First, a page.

A Letter To A Pothead


Your love for N64’s Super Smash Bros is astounding. Remember that one time I came to visit you at your friend’s house early on a Saturday afternoon? You had just started playing the game a little bit before I had gotten there, and I could hear the screaming voices behind the closed door at the top of the stairs. Somebody was shouting “Fuck you, Samus!” You were Samus. You still had four lives and you were winning. Buttons were forcefully being ““pressed and combos were being made and Luigi was falling off of some green platform somewhere.

You would lose and then you would win again. Back and forth. I watched you play that game for so many hours and I was so puzzled by its mesmerizing hold over you. But I went with it, and I cheered when you won and I laughed just a little bit when you lost.

That wasn’t the first time I saw you high. I remember the first time. A few of us were sitting on the dock and talking. You emerged from the woods behind us with a friend on either side of you, leaves rustling louder as you came closer. All three of you were looking down, hands in jacket pockets, small coughs here and there.

You sat a few feet away from me, probably ashamed to show everyone (or just me) your eyes. But I searched for them and met them and said something sarcastic because they looked funny on you. A deep brown surrounded by bloodshot veins, heavy in the corners and pronounced when you looked around. Somebody tossed you the tiniest bottle of eye drops and said, “I think you might need this.” A drop or two here in the corner, a drop or two there. One ran down the side of your cheek and you wiped it off with the sleeve of your favorite black jacket.

How many times had you smoked before that? I recall it not being too many, but I wasn’t keeping track. It was a new relationship for you, a marijuana mistress seducing you into her haze, pulling you further in with her cloudy eyes and intoxicating smell.

She comes in when the time is right, and surrounds you with other people who will also meet her on the same level. Or you’ll be sitting on your bed—alone—and then she’s there, in between your ears and your headphones, and you start freaking out over dumb parts of some soothing song. Outside, she sits with you and begins to laugh and it continues, but soon you both forget what was happening, so you close your eyes and stop for a second. Try to remember. It’s like she momentarily took that joke away but once you open your eyes, she gives it back to you with her shaky, unsteady palm. All of a sudden, you’re laughing again.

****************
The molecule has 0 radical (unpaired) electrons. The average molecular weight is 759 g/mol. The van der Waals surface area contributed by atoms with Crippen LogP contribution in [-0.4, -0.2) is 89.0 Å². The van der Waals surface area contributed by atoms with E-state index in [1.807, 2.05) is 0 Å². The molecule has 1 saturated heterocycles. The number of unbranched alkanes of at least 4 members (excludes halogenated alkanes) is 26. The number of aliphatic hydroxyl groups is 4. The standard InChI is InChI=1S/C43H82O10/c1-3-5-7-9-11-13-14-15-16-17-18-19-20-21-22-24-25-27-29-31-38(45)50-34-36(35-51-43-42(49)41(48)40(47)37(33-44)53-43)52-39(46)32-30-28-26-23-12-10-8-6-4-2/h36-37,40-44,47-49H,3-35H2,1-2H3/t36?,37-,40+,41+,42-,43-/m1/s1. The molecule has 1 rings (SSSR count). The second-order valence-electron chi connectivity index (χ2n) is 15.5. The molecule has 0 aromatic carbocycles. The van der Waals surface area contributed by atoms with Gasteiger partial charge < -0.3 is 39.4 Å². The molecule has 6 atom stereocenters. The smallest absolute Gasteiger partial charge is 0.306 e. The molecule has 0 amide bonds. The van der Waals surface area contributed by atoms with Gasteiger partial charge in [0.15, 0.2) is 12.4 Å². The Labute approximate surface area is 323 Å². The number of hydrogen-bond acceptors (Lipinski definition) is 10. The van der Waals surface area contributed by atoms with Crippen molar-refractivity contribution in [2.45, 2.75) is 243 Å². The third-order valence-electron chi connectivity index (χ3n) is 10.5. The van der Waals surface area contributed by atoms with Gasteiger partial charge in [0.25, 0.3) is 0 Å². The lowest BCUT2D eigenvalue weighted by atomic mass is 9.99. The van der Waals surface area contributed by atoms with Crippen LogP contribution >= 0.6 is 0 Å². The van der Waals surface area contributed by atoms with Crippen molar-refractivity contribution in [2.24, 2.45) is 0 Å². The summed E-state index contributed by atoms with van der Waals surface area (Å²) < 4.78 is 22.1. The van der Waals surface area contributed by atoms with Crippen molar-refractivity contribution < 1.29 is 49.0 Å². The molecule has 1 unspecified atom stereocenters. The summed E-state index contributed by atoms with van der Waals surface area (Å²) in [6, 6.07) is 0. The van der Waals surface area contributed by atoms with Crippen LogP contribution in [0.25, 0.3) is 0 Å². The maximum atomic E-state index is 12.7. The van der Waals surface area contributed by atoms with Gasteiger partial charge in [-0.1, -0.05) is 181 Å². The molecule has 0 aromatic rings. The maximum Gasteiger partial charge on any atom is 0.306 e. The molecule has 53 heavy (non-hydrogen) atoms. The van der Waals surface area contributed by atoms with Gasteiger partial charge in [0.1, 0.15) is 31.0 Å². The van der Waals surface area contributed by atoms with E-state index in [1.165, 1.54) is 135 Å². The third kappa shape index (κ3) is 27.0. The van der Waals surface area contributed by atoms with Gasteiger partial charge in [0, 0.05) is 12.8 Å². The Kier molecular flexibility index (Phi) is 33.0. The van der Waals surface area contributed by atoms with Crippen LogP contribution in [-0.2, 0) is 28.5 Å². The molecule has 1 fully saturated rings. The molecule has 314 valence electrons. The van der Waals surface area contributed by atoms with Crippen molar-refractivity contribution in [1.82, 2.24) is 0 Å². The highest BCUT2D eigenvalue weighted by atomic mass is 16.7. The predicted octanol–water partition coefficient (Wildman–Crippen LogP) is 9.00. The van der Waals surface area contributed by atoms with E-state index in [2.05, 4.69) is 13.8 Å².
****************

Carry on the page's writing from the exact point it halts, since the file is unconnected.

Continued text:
When she’s with you, you melt into her mist and she carries you along to her favorite places, which are now your favorite places: the fridge, the back porch, the TV room with the N64 console that is always on.

She taught you to like carrots dipped in peanut butter and enhanced your love for grilled cheese. One time, I witnessed you eat a whole pint of frozen yogurt and thought you might be sick. Aren’t you kind of lactose-intolerant? But she calmed your stomach and when you met her again several hours later, she sat in the passenger seat next to you while you pulled through a McDonald’s drive-thru lane.

She makes your mouth open up just a little bit more when you’re trying to focus, if it’s figuring out a tune on the mandolin or re-reading the same paragraph a few times because you missed its message the first time around. Or when you’re sleeping. God, your mouth opens to new, unexplainable widths when you’re sleeping. Her snores become your snores.

In a way, she brings out your weird quirks. Remember that one time you found a balloon lying around, so you blew it up and drew a face on it? The Sharpie was beginning to run out, but you managed to hastily draw a mustache on the balloon-man’s face and you were so proud of your work. You held it up for everyone to see. I took the knit beanie off of your head and placed it on top of the balloon. You looked at me and said, “What should we name it?” Then, a friend sitting next to you whipped his head around, quicker than we could both comprehend. “Parmesan,” he said. “You should definitely name it Parmesan.”

You still joke about that name. She makes it easy to joke.

But there are some quirks you wear better that she isn’t able to provide. You still look weird without her, like when you wake up in the morning and that one curl in the front of your head sticks out. It’ll stick out regardless if she still lingers from the night before. She doesn’t help you to smooth it out. You get out of bed and go across the room, stand in front of the mirror that hangs on the back of your door. Our sleepy eyes meet in its reflection and you smile at me as you try to fix it, but I say something snarky about how you just sleep in a strange way. You tell me you sleep weird because I hog all the covers and sometimes jam my elbow into your side. I look away and pout. But then you come back, lie down next to me and tell me that it’s way better than sleeping alone.

And in that moment, she’s not around. She isn’t there in the sheets between us as you put your arm around my shoulder, pull me closer. I know she will leave the room when we talk about the serious things, or what we have to accomplish in the day ahead. When she’s gone, she doesn’t steal your focus.

So, she shuts the bedroom door behind her as she leaves. You don’t even notice her footsteps as she walks away from us, down the hallway and out the front door. You get up again briefly to put on your favorite Beatles record—Rubber Soul—and then climb back into bed with me. I smooth your hair and you look at me with clear, unclouded eyes. We talk about how underrated George Harrison is.